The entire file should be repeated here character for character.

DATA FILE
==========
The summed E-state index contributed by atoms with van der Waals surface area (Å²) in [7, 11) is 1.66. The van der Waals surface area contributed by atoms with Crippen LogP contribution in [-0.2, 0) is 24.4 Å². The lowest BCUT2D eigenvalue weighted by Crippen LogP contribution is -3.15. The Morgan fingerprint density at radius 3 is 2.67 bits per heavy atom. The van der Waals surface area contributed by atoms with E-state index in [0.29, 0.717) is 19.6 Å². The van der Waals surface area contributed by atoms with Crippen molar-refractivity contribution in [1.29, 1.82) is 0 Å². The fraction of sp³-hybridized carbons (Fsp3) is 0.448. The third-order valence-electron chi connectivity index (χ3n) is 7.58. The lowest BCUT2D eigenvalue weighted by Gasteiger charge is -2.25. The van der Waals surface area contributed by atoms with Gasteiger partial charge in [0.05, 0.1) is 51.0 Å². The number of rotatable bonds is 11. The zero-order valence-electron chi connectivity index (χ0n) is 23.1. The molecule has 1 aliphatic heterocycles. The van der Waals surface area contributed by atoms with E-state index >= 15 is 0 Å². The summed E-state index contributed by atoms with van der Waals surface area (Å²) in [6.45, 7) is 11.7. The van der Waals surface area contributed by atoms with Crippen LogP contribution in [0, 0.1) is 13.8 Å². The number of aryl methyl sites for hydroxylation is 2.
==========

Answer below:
The summed E-state index contributed by atoms with van der Waals surface area (Å²) in [7, 11) is 1.66. The van der Waals surface area contributed by atoms with Crippen LogP contribution in [-0.2, 0) is 24.4 Å². The lowest BCUT2D eigenvalue weighted by Crippen LogP contribution is -3.15. The Morgan fingerprint density at radius 3 is 2.67 bits per heavy atom. The van der Waals surface area contributed by atoms with E-state index in [0.29, 0.717) is 19.6 Å². The van der Waals surface area contributed by atoms with Crippen molar-refractivity contribution in [1.29, 1.82) is 0 Å². The fraction of sp³-hybridized carbons (Fsp3) is 0.448. The third-order valence-electron chi connectivity index (χ3n) is 7.58. The lowest BCUT2D eigenvalue weighted by Gasteiger charge is -2.25. The van der Waals surface area contributed by atoms with Gasteiger partial charge in [0.05, 0.1) is 51.0 Å². The number of rotatable bonds is 11. The zero-order valence-electron chi connectivity index (χ0n) is 23.1. The molecule has 1 aliphatic heterocycles. The van der Waals surface area contributed by atoms with E-state index >= 15 is 0 Å². The summed E-state index contributed by atoms with van der Waals surface area (Å²) in [6.45, 7) is 11.7. The van der Waals surface area contributed by atoms with Crippen LogP contribution in [0, 0.1) is 13.8 Å². The number of aryl methyl sites for hydroxylation is 2.